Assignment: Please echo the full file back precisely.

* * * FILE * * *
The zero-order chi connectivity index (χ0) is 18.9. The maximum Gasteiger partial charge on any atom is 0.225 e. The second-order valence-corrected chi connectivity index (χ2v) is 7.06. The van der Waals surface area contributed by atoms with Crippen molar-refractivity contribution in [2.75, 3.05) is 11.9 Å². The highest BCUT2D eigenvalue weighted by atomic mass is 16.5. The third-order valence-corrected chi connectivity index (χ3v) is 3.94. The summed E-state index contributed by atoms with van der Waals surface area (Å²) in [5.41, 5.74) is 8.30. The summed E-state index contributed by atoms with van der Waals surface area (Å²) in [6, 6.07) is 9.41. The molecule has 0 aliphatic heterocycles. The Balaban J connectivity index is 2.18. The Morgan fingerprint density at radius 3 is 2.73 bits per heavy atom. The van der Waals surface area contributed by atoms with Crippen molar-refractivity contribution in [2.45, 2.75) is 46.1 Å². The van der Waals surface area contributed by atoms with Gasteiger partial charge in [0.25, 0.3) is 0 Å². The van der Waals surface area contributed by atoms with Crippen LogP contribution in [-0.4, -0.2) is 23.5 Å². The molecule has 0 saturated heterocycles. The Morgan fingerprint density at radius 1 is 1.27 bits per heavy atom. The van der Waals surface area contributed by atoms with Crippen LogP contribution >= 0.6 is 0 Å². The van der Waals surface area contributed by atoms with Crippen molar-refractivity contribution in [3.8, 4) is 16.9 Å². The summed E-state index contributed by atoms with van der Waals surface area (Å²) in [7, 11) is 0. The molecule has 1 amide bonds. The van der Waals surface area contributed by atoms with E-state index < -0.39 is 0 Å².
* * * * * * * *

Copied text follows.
The zero-order chi connectivity index (χ0) is 18.9. The maximum Gasteiger partial charge on any atom is 0.225 e. The second-order valence-corrected chi connectivity index (χ2v) is 7.06. The van der Waals surface area contributed by atoms with Crippen molar-refractivity contribution in [2.75, 3.05) is 11.9 Å². The highest BCUT2D eigenvalue weighted by atomic mass is 16.5. The third-order valence-corrected chi connectivity index (χ3v) is 3.94. The summed E-state index contributed by atoms with van der Waals surface area (Å²) in [5.41, 5.74) is 8.30. The summed E-state index contributed by atoms with van der Waals surface area (Å²) in [6, 6.07) is 9.41. The molecule has 0 aliphatic heterocycles. The Balaban J connectivity index is 2.18. The Morgan fingerprint density at radius 3 is 2.73 bits per heavy atom. The van der Waals surface area contributed by atoms with Crippen molar-refractivity contribution in [2.45, 2.75) is 46.1 Å². The van der Waals surface area contributed by atoms with Gasteiger partial charge in [0.25, 0.3) is 0 Å². The van der Waals surface area contributed by atoms with Crippen LogP contribution in [-0.4, -0.2) is 23.5 Å². The molecule has 0 saturated heterocycles. The Morgan fingerprint density at radius 1 is 1.27 bits per heavy atom. The van der Waals surface area contributed by atoms with Crippen LogP contribution >= 0.6 is 0 Å². The van der Waals surface area contributed by atoms with Crippen molar-refractivity contribution in [3.8, 4) is 16.9 Å². The summed E-state index contributed by atoms with van der Waals surface area (Å²) in [7, 11) is 0. The molecule has 1 amide bonds. The van der Waals surface area contributed by atoms with E-state index < -0.39 is 0 Å².